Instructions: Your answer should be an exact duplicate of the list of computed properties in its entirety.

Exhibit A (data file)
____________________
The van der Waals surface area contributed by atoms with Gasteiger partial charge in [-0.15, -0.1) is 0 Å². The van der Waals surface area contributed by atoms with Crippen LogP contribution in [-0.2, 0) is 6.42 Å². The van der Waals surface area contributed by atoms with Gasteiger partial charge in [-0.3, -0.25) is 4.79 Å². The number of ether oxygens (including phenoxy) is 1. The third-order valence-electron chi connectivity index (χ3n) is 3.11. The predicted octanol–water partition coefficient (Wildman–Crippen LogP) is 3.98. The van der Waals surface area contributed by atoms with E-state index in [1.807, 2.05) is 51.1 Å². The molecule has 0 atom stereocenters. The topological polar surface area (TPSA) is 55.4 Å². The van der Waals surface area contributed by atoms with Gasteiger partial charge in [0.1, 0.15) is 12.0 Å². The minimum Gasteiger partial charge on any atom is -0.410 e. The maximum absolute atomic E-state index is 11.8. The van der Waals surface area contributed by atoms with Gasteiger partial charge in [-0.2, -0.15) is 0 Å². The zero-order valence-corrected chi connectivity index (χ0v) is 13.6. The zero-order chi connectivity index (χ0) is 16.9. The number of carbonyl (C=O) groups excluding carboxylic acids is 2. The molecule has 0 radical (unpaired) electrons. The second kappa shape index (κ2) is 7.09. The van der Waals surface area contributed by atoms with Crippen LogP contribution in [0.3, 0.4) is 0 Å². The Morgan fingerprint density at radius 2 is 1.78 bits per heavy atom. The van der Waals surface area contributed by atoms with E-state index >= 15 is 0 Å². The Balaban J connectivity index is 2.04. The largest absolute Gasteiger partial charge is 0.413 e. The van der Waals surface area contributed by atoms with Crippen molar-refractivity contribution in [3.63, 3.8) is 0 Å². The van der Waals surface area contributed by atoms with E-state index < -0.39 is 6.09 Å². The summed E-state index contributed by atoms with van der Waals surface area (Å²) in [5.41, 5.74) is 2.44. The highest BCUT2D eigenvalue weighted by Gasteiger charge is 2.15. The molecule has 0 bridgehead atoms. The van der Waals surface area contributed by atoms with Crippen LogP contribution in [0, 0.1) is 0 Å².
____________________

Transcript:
The van der Waals surface area contributed by atoms with Gasteiger partial charge in [-0.15, -0.1) is 0 Å². The van der Waals surface area contributed by atoms with Crippen LogP contribution in [-0.2, 0) is 6.42 Å². The van der Waals surface area contributed by atoms with Gasteiger partial charge in [-0.3, -0.25) is 4.79 Å². The number of ether oxygens (including phenoxy) is 1. The third-order valence-electron chi connectivity index (χ3n) is 3.11. The predicted octanol–water partition coefficient (Wildman–Crippen LogP) is 3.98. The van der Waals surface area contributed by atoms with E-state index in [1.807, 2.05) is 51.1 Å². The molecule has 0 atom stereocenters. The topological polar surface area (TPSA) is 55.4 Å². The van der Waals surface area contributed by atoms with Gasteiger partial charge in [0.1, 0.15) is 12.0 Å². The minimum Gasteiger partial charge on any atom is -0.410 e. The maximum absolute atomic E-state index is 11.8. The van der Waals surface area contributed by atoms with Gasteiger partial charge in [-0.2, -0.15) is 0 Å². The zero-order valence-corrected chi connectivity index (χ0v) is 13.6. The zero-order chi connectivity index (χ0) is 16.9. The number of carbonyl (C=O) groups excluding carboxylic acids is 2. The molecule has 0 radical (unpaired) electrons. The second kappa shape index (κ2) is 7.09. The van der Waals surface area contributed by atoms with Crippen LogP contribution in [0.3, 0.4) is 0 Å². The Morgan fingerprint density at radius 2 is 1.78 bits per heavy atom. The van der Waals surface area contributed by atoms with E-state index >= 15 is 0 Å². The Balaban J connectivity index is 2.04. The largest absolute Gasteiger partial charge is 0.413 e. The van der Waals surface area contributed by atoms with Crippen molar-refractivity contribution in [3.63, 3.8) is 0 Å². The van der Waals surface area contributed by atoms with E-state index < -0.39 is 6.09 Å². The summed E-state index contributed by atoms with van der Waals surface area (Å²) in [5.41, 5.74) is 2.44. The highest BCUT2D eigenvalue weighted by Gasteiger charge is 2.15. The molecule has 0 bridgehead atoms. The van der Waals surface area contributed by atoms with Crippen LogP contribution in [0, 0.1) is 0 Å².